sportyguy209
  • Reply 2 of 7
    Rentware... Bleh!
    sportyguy209
  • Reply 3 of 7
    So sad that apple abandoned most of its pro apps and left us with Adobe ! 
    Its damn applications are heavy, bloody resource hungry behemoths that are not optimised for apple platforms at all!
    Use to work with all ingredients of Final Cut Studio which were damn great and also used Aperture as my main photo management and editing environment! Now i have to work with sloppy Lightroom which is bloody slow on my 2016 Touch Bar MacBook Pro!
    As a tech support and service provider since MacOS 6.0.7 (early 90's), we gained many pro clients in content creation are specially after introduction of Final Cut Studio. But now I'm losing them to Windows PC's simply because Apple doesn't develop to notch creative apps that are fast and optimised for its platform and Adobe video solutions that offer news solutions are bloody slow on Mac because of   differences in core video technologies and graphic cards Apple uses in it's computers which Adobe doesn't support well.
    Every now and then when a client is upset with the performance of Premier/After FX on their Mac, i suggest them to switch to Windows based machines because Apple is no good for Adobe and video creatives!
      Final cut pro was a great solution before apple mangled it but totally changing the way it works! Performa-wise is pretty fast on news Macs specially in encoding-decoding but that ends there! All pro editors that we stole from Windows/Afobe/Avid have switched back!
    And rather than updating their great Aperture and modernize it, they liked it!
    Stupid decision!  Kill the Mac platform altogether and just focus on iSumer stuff that your profit lies!!!
  • Reply 4 of 7
    spice-boy said:
    Adobe is a company which I dislike vehemently. Unfortunately I am stuck "subscribing" to photoshop which I still believe is decades ahead of the alternatives. I dumped Muse earlier in the year after spending several years with that app when Adode decided to vacate the middle level website building tool. I am hoping the time is near when I can say goodbye to Adobe completely and give my money to a software company who actually appreciates their customers.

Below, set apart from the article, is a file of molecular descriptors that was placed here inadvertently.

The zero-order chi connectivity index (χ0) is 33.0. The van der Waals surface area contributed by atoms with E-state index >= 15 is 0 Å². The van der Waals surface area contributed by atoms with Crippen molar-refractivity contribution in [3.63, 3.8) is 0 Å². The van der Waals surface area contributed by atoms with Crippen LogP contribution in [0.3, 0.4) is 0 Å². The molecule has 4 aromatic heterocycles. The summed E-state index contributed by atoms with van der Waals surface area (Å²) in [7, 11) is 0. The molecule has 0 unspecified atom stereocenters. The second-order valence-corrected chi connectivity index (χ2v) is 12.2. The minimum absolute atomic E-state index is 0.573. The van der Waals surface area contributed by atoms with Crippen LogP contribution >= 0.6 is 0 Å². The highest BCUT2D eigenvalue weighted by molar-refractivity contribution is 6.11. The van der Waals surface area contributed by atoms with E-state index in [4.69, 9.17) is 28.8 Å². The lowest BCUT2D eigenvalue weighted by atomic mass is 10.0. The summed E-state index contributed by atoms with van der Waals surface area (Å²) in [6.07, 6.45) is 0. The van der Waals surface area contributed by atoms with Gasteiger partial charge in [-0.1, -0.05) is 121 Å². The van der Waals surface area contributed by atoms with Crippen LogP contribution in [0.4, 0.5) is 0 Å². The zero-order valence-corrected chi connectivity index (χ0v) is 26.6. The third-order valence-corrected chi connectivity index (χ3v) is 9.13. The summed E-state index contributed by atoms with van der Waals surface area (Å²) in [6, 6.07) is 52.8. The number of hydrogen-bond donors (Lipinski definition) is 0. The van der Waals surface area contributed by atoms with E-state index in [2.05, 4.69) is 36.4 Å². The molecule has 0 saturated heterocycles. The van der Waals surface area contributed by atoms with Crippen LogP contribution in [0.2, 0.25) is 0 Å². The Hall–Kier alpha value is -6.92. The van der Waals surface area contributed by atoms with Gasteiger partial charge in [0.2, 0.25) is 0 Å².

I find I can do nearly everything I did with Adobe's big three products with Affinity Photo, Affinity Designer, and Affinity Publisher (which is in beta), none of which require a subscription.
  • Reply 5 of 7
    LeBart1968LeBart1968 Posts: 15unconfirmed, member
    SydN said:
      Final cut pro was a great solution before apple mangled it but totally changing the way it works! Performa-wise is pretty fast on news Macs specially in encoding-decoding but that ends there! All pro editors that we stole from Windows/Afobe/Avid have switched back!
    And rather than updating their great Aperture and modernize it, they liked it!
    Stupid decision!  Kill the Mac platform altogether and just focus on iSumer stuff that your profit lies!!!
    It’s clear to me that you never used FCPX. Maybe only in the early years. In my point of view is FCPX so much better than premiere. It’s a pitty although that Motion - sometimes more capable than AE  - need to  have a major upgrade.  So I use AE more than Motion. But I’ll keep away from Premiere as much as possible. Maybe you have to give it another try. 
  • Reply 6 of 7
    volcanvolcan Posts: 1,684member
    sportyguy209 said:
    I find I can do nearly everything I did with Adobe's big three products with Affinity Photo, Affinity Designer, and Affinity Publisher (which is in beta), none of which require a subscription.
    Good for you!

    Speaking only from the perspective of our organization, we use Adobe CC exclusively for a couple reasons. First, the applications are best in class and second because we have twelve global offices all standardized on Adobe CC. Many of the users are on Windows and a few on Macs but it is seamless to share files among the various offices. I especially like the fact that with one license of CC you can run it on two different computers and one can be Windows and the other Mac if that suits your needs. We have a few licenses in my office, but with one license I run a version on an iMac and another on a MBP for when I'm on the road.

    I really don't know why some people here are so angry at Adobe. I find their products indispensable. Significant updates come in all the time, not like the old days when you had to wait eighteen months for a few minuscule improvements to some of the applications in the suite. Plus, you get the full package of every application which you may not need but it is there if you do.
    edited September 12
  • Reply 7 of 7
    nunzynunzy Posts: 660member
    Adobe makes horrible bbuggy software. They are lazy.